It's a pancreatic tumor. They did a needle biopsy yesterday, and we are waiting on cytology reports as to whether it's cancerous or not. Once we know what it is, we can determine where we go from here. The IV he got at the vet's perked him up again, and he was quite fiesty and loud in protests when I took him home, last night.
I got him some babyfood chicken, this morning. I was encouraged that I managed to convince him to lick a couple bites off my finger, this morning. It's the first ...well, not quite solid, but food...he's taken since Saturday morning, when he gave two half-hearted licks at the gravy on the cat food, which really wasn't even enough to count. He's obviously under the weather, but still being the tough little guy he's always been.
If it's serious enough he's going to pass along to the arms of Bast, anyway, I am hoping to have it happen at home, while he's reasonably comfortable and in familiar surroundings. Sasha did that, and avoided a final trip to the vet.
Well, the intro impressed me enough that I decided to sign up for a weekend seminar. I like their tool set, and I like their approach to breaking loose the thought patterns that are keeping you set in your ways. Maybe it's also reverse psychology, but I also liked that they didn't try to sell their "product," but let it sell itself with practical demonstrations of the techniques. And the techniques were good stuff. I've encountered some similar before, and they were very useful.
I have a huge amount of background in problem-solving and self-improvement/psych sorts of courses, enough that I am familiar with the sorts of material that works and that doesn't work. I can see how you could make lots of allegations if you have vested interests in resisting change. Very frankly, most people prefer to stay stuck and cynical. To quote my brother on something else: it may not be healthy, but it's familiar. I can see how you could use this stuff to achieve cultish ends, but it's like any dynamic tool: it's neither good nor evil, but could possibly be used that way, in certain hands. (Sort of like internet technology.) I also have extensive background in how establishing cult patterns actually works, and this isn't it. If CIP (the work version of self-improvement) and, say, the Seven Habits of Highly Effective People are cult movements, then maybe this is. But then, maybe I'm already indoctrinated in that mindset, that "Be all you can be, even if it's scary!" thought process. Bring it on!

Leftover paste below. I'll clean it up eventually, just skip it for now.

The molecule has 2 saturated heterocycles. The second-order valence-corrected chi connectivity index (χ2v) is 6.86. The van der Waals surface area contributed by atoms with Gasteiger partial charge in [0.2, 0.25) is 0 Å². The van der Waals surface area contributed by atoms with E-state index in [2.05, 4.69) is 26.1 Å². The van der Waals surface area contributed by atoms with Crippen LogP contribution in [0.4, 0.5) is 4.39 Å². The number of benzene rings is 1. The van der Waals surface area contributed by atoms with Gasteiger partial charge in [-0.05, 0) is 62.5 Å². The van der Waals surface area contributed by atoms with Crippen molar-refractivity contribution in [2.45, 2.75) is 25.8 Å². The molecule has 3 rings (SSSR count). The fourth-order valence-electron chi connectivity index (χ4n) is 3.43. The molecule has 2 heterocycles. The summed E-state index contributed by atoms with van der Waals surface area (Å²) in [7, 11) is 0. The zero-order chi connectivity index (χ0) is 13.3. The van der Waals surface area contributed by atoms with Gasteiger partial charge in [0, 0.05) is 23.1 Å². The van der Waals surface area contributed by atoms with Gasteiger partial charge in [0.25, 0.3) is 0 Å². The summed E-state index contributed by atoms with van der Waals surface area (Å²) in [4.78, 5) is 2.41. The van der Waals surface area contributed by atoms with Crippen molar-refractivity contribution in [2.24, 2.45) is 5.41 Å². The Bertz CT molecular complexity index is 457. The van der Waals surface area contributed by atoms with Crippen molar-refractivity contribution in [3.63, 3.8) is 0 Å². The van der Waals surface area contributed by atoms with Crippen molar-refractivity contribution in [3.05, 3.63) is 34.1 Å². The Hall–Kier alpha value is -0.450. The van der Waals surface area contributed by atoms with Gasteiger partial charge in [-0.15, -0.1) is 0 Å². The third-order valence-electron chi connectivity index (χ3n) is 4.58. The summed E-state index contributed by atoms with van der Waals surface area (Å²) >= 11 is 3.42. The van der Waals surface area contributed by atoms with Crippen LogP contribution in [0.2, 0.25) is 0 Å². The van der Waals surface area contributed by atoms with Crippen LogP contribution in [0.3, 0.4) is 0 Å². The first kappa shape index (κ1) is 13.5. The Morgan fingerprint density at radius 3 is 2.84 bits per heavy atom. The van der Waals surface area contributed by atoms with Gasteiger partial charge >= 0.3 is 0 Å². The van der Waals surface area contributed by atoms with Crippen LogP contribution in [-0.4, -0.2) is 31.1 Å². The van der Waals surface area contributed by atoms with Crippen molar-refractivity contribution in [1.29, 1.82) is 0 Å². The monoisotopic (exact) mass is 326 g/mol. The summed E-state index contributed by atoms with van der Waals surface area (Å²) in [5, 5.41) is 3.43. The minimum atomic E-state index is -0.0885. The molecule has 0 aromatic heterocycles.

It's much more useful than, say, exploring druidry, for which I've also shelled out a few hundred bucks. I can see practical applications to their system, which can also be applied to things like work, as well as life in general. I'm a big fan of processes and life-tools that WORK. And what I was seeing I found exciting, because I could SEE how it could redirect your mental energy away from what wasn't working and into what was. I also liked when one lady retreated into the "I am powerless in the face of..." 12-step sort of stuff, the facilitator confronted her on it, and said "No, the ONLY power you have is over *yourself* and *your attitudes*!" Right on! Maybe it's the fact I have Facilitator training in my background.
See, they've got me already, chuckle. What can I say? I enjoyed the D.I.S.C. seminar that determined your work patterns and attitudes, and guided you on how best to use them to advantage. (My traits graph was...interesting. And I scored so far into the corner of the "Jungle Fighter" style I was almost off the chart. A few general traits go with it. We view the environment as inherantly hostile. Our objective is to overcome opposition to achieve results. We constantly challenge ourselves. We work best solo.) Hmm, this may be why I like the Landmarks approach, it fits my DISC profile.